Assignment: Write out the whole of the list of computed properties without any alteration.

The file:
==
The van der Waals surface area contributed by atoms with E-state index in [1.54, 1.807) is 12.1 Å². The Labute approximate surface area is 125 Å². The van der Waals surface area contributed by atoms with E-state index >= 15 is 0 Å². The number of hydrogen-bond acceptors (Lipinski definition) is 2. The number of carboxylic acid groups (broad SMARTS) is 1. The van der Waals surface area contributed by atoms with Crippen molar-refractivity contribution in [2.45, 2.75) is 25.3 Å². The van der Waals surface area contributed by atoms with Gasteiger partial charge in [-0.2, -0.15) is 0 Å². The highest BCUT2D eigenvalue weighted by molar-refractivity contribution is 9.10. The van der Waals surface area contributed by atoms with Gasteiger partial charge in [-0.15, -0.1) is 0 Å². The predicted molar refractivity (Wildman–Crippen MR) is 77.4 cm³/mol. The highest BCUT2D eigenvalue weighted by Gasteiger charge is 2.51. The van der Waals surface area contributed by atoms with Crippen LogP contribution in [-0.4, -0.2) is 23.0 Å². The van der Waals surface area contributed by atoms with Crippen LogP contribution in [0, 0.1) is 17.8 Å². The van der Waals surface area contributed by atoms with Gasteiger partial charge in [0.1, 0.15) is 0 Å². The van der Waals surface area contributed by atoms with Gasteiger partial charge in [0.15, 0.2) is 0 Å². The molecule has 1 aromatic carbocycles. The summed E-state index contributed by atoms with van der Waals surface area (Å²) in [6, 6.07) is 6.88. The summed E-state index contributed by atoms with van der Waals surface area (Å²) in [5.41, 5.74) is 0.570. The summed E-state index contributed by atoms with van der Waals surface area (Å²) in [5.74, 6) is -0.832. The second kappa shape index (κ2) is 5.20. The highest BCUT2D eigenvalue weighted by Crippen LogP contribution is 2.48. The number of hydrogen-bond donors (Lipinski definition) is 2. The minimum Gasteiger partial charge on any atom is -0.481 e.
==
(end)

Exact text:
The van der Waals surface area contributed by atoms with E-state index in [1.54, 1.807) is 12.1 Å². The Labute approximate surface area is 125 Å². The van der Waals surface area contributed by atoms with E-state index >= 15 is 0 Å². The number of hydrogen-bond acceptors (Lipinski definition) is 2. The number of carboxylic acid groups (broad SMARTS) is 1. The van der Waals surface area contributed by atoms with Crippen molar-refractivity contribution in [2.45, 2.75) is 25.3 Å². The van der Waals surface area contributed by atoms with Gasteiger partial charge in [-0.2, -0.15) is 0 Å². The highest BCUT2D eigenvalue weighted by molar-refractivity contribution is 9.10. The van der Waals surface area contributed by atoms with Gasteiger partial charge in [-0.15, -0.1) is 0 Å². The predicted molar refractivity (Wildman–Crippen MR) is 77.4 cm³/mol. The highest BCUT2D eigenvalue weighted by Gasteiger charge is 2.51. The van der Waals surface area contributed by atoms with Crippen LogP contribution in [-0.4, -0.2) is 23.0 Å². The van der Waals surface area contributed by atoms with Crippen LogP contribution in [0, 0.1) is 17.8 Å². The van der Waals surface area contributed by atoms with Gasteiger partial charge in [0.1, 0.15) is 0 Å². The van der Waals surface area contributed by atoms with Gasteiger partial charge in [0.15, 0.2) is 0 Å². The molecule has 1 aromatic carbocycles. The summed E-state index contributed by atoms with van der Waals surface area (Å²) in [6, 6.07) is 6.88. The summed E-state index contributed by atoms with van der Waals surface area (Å²) in [5.41, 5.74) is 0.570. The summed E-state index contributed by atoms with van der Waals surface area (Å²) in [5.74, 6) is -0.832. The second kappa shape index (κ2) is 5.20. The highest BCUT2D eigenvalue weighted by Crippen LogP contribution is 2.48. The number of hydrogen-bond donors (Lipinski definition) is 2. The minimum Gasteiger partial charge on any atom is -0.481 e.